Another notable example of a type of incompleteness is that 5180 of 6769 concentration points representing multiple subjects did not include any estimate of variability. Most of these series had sample sizes of 4, 5, or 6; it is not obvious how relevant a mean of that sample is to population mean behavior. Even when included, it was rarely clear whether error bars represented standard deviation, standard error, or another measure. We consider improved estimates of central tendency through comparison across studies one of the benefits of this data set for PBPK modelers.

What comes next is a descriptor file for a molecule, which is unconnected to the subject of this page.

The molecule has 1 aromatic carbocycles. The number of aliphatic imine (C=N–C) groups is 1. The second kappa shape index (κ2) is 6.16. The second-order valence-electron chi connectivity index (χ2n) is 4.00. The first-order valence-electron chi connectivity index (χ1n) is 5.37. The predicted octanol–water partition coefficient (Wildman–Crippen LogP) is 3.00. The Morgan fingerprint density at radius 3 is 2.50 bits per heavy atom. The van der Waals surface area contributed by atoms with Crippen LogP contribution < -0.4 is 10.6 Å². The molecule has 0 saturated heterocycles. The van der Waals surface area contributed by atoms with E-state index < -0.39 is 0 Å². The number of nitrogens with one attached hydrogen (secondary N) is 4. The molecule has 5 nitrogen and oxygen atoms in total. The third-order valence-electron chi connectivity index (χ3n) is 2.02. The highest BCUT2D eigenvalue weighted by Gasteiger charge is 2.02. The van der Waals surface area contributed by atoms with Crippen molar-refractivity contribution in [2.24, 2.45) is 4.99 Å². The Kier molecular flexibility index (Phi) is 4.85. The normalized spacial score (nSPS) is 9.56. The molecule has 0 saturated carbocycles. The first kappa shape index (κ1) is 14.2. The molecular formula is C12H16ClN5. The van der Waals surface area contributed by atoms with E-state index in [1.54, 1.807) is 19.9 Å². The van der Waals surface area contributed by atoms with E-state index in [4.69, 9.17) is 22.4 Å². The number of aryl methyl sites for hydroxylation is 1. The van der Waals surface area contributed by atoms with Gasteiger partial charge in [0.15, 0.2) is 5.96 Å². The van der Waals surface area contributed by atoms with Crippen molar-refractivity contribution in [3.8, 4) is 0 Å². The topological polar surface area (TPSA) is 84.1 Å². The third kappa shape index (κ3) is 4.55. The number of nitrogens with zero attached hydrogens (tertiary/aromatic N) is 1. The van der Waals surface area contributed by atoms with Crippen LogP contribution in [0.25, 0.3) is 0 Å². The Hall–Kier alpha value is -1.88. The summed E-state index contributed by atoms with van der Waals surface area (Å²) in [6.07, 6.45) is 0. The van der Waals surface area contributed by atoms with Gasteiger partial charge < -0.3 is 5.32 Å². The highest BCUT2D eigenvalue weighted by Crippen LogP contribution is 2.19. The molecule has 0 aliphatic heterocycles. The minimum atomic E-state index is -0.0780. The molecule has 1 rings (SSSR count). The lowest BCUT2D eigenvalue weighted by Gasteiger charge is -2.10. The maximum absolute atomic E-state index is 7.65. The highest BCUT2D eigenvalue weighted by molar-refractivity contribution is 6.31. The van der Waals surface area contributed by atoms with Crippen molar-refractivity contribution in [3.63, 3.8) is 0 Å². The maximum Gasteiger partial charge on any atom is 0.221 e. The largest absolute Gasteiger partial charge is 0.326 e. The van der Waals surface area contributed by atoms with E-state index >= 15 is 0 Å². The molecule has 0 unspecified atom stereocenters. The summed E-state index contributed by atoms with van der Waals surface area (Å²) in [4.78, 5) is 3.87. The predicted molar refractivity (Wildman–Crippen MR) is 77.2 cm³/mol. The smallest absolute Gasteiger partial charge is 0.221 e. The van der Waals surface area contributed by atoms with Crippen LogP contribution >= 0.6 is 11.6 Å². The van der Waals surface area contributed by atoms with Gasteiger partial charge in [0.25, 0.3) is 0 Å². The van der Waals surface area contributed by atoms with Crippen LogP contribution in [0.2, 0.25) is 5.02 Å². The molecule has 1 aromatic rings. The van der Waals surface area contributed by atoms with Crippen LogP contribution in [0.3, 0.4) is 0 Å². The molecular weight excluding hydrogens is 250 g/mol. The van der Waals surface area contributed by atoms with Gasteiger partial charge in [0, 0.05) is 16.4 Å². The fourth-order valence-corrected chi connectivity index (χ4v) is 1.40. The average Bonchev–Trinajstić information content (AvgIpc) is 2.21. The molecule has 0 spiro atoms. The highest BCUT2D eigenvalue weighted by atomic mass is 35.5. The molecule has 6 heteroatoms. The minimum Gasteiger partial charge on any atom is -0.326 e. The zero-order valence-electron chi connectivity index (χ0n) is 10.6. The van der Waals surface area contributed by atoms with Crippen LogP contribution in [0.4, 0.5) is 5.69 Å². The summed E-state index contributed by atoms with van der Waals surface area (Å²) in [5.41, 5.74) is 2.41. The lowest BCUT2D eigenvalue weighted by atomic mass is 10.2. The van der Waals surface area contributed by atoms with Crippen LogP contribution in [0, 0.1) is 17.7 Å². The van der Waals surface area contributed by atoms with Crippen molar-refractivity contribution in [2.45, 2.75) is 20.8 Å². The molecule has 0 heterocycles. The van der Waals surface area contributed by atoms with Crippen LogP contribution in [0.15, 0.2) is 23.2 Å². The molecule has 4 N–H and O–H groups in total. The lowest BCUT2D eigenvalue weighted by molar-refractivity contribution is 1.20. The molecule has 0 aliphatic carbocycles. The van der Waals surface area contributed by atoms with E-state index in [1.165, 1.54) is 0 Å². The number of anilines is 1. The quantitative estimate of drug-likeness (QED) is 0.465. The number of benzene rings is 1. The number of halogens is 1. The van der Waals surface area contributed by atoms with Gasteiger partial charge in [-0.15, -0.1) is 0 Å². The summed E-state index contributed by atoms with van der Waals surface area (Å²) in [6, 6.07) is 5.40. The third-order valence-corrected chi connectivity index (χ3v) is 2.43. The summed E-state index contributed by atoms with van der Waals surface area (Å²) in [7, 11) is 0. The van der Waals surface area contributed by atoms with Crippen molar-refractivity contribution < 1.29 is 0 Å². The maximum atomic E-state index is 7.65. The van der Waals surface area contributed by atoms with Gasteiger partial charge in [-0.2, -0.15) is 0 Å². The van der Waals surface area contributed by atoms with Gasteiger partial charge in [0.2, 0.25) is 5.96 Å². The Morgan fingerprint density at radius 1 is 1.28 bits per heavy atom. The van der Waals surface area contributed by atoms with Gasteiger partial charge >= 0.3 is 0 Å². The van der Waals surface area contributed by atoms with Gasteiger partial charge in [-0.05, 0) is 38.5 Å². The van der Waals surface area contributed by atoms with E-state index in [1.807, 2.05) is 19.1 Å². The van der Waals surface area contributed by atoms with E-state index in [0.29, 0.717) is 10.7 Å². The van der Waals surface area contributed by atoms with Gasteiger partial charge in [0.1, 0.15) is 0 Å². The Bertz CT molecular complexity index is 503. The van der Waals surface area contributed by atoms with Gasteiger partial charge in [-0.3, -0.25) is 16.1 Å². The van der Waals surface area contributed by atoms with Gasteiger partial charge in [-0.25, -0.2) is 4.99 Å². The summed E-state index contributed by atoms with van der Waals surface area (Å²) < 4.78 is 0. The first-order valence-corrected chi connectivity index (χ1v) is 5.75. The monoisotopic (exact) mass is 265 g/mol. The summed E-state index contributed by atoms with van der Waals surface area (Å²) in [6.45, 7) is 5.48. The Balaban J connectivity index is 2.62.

Because experimental variability was often underreported in our source material, we analyzed results from a paper that performed the same study several times to serve as controls for different treatment groups on a 25 mg/kg dose of phenytoin39, yielding three replicates each of test compound and metabolite results from IV administration and two replicates each from oral administration. We consider this a proxy for the minimum possible amount of variance due to unknown biological differences or other experimental variability, since the replicate series use the same subject pool, same experimenters, same analytical methods, mean concentrations representing a higher-than-average number of test subjects per series (21), and identical quantities of time points over the same study durations. Using the Kolmogorov-Smirnov test (a two-sided test for the null hypothesis that 2 independent samples are drawn from the same continuous distribution) with an alpha of 0.05 as implemented in SciPy40, the replicates are affirmed to be from the same distributions for the oral metabolite and IV and oral dosed compound replicates, but not for the IV metabolite studies. AUCs (area under the curve) were calculated in Python 3 using the Numpy function trapz for each extraction set. The standard deviation of the AUCs was converted to a fraction of the total plot space to normalize uncertainties across plots.